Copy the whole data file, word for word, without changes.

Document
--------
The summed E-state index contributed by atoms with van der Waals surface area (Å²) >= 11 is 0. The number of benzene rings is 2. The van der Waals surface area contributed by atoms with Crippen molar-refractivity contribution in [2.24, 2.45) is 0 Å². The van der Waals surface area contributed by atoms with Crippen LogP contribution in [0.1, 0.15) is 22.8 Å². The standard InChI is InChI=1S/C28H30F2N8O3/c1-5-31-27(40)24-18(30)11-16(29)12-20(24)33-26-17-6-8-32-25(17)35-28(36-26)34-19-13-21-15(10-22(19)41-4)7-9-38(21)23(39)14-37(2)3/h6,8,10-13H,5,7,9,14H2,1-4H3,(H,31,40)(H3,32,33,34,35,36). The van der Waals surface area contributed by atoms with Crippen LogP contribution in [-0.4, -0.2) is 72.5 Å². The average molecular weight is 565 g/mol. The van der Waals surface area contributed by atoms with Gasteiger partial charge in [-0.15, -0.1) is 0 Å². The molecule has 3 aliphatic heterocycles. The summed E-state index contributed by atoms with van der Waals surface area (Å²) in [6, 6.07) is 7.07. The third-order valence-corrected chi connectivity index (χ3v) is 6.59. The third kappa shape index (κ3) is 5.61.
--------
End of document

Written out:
The summed E-state index contributed by atoms with van der Waals surface area (Å²) >= 11 is 0. The number of benzene rings is 2. The van der Waals surface area contributed by atoms with Crippen molar-refractivity contribution in [2.24, 2.45) is 0 Å². The van der Waals surface area contributed by atoms with Crippen LogP contribution in [0.1, 0.15) is 22.8 Å². The standard InChI is InChI=1S/C28H30F2N8O3/c1-5-31-27(40)24-18(30)11-16(29)12-20(24)33-26-17-6-8-32-25(17)35-28(36-26)34-19-13-21-15(10-22(19)41-4)7-9-38(21)23(39)14-37(2)3/h6,8,10-13H,5,7,9,14H2,1-4H3,(H,31,40)(H3,32,33,34,35,36). The van der Waals surface area contributed by atoms with Crippen LogP contribution in [-0.4, -0.2) is 72.5 Å². The average molecular weight is 565 g/mol. The van der Waals surface area contributed by atoms with Gasteiger partial charge in [-0.15, -0.1) is 0 Å². The molecule has 3 aliphatic heterocycles. The summed E-state index contributed by atoms with van der Waals surface area (Å²) in [6, 6.07) is 7.07. The third-order valence-corrected chi connectivity index (χ3v) is 6.59. The third kappa shape index (κ3) is 5.61.